Bismack Biyombo comes to an agreement with Orlando

We don’t exactly know what to make of the Orlando Magic right now, and if they’re mistaking activity for achievement. What is obvious is that the franchise, following four different trips to the lottery, really likes seeing its name in the transactions section.

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The Associated Press’ Jon Krawczynski was the first to report that the Magic have come to terms with former Raptors reserve center Bismack Biyombo:

ESPN’s Marc Stein later reported the terms at four-years and $70 million, which would pay Biyombo until he is nearly 27.

Biyombo, the Toronto veteran that acted as one of the league’s better reserves during 2015-16, has steadily improved throughout his five-year NBA career. Biyombo averaged 8.2 points, 11 rebounds and 2.1 blocks per game in ten starts during the 2016 postseason, filling in admirably after starting Raptors pivotman Jonas Valanciunas went down with an ankle injury.

Valanciunas is owed over $46 million over the next three seasons in Toronto, prior to a 2019-20 player option at over $17 million. Bismack was going to have his suitors, and even for a large market team like Toronto it hardly made sense for the team to commit to well over $30 million a year for two pivotmen that would always stand as a long shot to make an All-Star team.

Enter Orlando, apparently, who will make Biyombo a starter straightaway:

This demotes, at least until some sort of transaction is agreed upon, center Nikola Vucevic.

Vucevic, one of the few scoring centers left in the NBA, led the team with 18.2 points per game, 1.1 blocks and 8.9 rebounds in 2016-17. It’s rare to see a player who leads a squad in three major categories – at age 25, no less – so publicly knocked down a peg like this, but the Magic were clearly unhappy with Vucevic’s porous defense.

Adding former NBA blocks leader Serge Ibaka (as Orlando did on draft night) was supposed to help fix this, seemingly, but the Magic apparently do not want to wait around to give the two a try next fall. Ibaka’s block and rebound percentages have fallen off precipitously over the last few years, though, which is why the team decided to make the commitment to Biyombo.

Originally drafted by Sacramento in 2011, the Congo native was immediately dealt to Charlotte where he played for four seasons prior to catching on with the Raptors in 2015. Bismack averaged 5.5 points, 1.6 blocks and eight rebounds per game off the Toronto bench last season, working 22 minutes a night and playing in all 82 regular season games.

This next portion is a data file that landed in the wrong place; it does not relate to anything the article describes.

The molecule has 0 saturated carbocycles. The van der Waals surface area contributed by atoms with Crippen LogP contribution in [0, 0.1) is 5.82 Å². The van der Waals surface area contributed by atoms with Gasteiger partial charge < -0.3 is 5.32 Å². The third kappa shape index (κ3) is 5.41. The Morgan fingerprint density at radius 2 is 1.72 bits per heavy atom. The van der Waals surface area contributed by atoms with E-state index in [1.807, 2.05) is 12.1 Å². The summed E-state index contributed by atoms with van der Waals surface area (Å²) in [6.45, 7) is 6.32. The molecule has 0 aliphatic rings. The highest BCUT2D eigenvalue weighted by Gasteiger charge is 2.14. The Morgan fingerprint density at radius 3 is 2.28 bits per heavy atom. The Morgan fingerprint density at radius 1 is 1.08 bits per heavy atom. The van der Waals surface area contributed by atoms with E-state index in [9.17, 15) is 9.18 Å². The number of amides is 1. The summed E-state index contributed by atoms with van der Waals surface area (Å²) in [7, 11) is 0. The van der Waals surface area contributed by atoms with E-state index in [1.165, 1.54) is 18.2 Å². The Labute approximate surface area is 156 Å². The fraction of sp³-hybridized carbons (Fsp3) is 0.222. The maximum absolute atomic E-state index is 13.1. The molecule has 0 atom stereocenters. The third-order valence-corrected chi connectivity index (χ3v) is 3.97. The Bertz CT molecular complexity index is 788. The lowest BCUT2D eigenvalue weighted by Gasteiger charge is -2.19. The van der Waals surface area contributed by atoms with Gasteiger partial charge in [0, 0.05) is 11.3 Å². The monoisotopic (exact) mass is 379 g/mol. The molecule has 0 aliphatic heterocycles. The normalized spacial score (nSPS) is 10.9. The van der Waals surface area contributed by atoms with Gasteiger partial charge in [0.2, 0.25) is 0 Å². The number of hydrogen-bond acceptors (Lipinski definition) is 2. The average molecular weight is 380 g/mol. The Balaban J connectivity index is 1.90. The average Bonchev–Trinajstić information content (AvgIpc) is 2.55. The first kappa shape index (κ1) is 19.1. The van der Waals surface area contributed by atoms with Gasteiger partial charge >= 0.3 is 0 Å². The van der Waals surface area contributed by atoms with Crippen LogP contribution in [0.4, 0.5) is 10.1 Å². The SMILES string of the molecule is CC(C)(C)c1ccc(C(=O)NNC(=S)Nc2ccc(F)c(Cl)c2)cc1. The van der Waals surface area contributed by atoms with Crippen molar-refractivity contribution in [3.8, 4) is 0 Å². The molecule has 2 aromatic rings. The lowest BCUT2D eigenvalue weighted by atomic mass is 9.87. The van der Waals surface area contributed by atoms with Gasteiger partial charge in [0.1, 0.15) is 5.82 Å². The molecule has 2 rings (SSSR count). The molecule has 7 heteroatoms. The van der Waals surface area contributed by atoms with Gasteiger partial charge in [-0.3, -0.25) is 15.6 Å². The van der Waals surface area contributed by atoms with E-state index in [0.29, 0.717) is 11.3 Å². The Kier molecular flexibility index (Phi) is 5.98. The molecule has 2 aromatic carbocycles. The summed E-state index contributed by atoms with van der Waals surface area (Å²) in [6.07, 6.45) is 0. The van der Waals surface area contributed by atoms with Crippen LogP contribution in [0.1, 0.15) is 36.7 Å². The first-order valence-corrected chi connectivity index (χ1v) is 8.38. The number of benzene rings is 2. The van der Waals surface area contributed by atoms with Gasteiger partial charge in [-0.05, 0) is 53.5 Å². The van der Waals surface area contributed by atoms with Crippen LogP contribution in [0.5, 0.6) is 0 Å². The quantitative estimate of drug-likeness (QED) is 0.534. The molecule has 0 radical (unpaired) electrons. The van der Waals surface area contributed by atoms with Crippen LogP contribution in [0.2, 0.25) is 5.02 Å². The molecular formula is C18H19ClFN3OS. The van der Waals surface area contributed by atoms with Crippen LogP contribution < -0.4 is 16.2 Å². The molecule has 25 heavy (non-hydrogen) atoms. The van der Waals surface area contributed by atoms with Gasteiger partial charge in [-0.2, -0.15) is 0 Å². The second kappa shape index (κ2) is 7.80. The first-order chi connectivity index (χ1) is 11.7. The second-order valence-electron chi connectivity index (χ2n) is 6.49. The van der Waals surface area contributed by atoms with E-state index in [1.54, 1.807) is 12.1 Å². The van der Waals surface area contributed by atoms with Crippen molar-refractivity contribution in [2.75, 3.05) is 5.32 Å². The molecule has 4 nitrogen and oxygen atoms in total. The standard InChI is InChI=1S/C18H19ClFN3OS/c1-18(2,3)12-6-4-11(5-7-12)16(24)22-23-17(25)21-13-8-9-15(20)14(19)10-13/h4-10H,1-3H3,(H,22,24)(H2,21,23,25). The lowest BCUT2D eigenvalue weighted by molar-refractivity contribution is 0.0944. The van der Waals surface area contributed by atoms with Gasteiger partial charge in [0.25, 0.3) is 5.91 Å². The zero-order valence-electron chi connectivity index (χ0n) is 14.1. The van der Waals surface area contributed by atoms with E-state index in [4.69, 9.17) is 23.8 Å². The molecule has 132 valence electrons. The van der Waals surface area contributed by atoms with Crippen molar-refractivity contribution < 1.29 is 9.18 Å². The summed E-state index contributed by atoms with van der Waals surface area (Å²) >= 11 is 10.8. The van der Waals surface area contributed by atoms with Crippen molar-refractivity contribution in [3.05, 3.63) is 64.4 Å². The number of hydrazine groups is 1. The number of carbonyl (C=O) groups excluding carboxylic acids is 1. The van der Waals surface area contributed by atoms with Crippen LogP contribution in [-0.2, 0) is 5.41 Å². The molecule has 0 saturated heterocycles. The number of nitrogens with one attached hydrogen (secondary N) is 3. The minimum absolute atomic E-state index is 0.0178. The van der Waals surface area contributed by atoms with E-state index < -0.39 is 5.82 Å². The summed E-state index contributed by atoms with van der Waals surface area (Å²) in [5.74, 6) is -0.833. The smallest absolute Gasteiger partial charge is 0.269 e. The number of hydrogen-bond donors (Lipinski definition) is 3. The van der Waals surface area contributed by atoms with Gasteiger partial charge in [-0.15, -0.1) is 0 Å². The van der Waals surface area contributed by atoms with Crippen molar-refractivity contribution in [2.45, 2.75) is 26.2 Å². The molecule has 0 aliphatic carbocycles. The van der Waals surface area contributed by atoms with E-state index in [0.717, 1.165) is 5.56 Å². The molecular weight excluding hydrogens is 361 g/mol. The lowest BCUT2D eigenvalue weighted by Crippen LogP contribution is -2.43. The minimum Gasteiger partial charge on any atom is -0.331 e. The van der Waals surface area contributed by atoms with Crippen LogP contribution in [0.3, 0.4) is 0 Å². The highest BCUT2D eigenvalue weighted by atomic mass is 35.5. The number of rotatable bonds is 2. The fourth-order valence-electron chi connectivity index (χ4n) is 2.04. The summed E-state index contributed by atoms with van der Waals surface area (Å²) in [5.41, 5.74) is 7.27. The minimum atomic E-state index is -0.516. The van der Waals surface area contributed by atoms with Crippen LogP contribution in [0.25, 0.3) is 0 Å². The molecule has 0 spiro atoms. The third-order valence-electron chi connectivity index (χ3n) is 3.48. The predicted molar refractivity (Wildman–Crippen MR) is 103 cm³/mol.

Not only will he pair with yet another Congo native in Ibaka, Biyombo will share time with the player once thought to be Orlando’s power forward of the future – third-year pro and 2016 Slam Dunk champion Aaron Gordon. He’ll also be introduced alongside Jeff Green, as the Magic became the latest team to ink the we’re not sure what he actually does-forward earlier in the week, at the cost of one season and $15 million.

All this is brisk and active, and the 35-win Magic will certainly be quite the athletic bunch up front in 2016-17, but it’s tough to talk yourself into the team’s future prospects given the up and down nature of the franchise in the years since Dwight Howard forced his way out of town in 2012.

With Brandon Jennings likely heading elsewhere, the team has nothing to show for the deal that sent Tobias Harris packing to Milwaukee earlier in 2016. The group is on its third head coach (Frank Vogel is on board) in three years, and though Ibaka could improve with a change of scenery in ORL, he’s also due to become a free agent in 2017 when the salary cap jumps yet another $16 million or so. If Ibaka bolts, two losing years’ worth of lottery picks (Victor Oladipo, Domantas Sabonis) will have been sent elsewhere just for the ability to lead Serge Ibaka’s reclamation project for a year.

Staring down another potential lottery season in the unexceptional East, the Magic felt like it had to do something. We’ll see how Biyombo – who helped lead Toronto past Vogel’s Indiana Pacers last spring – fits into that as a starter.

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Kelly Dwyer is an editor for Ball Don’t Lie on Yahoo Sports. Have a tip? Email him at or follow him on Twitter!

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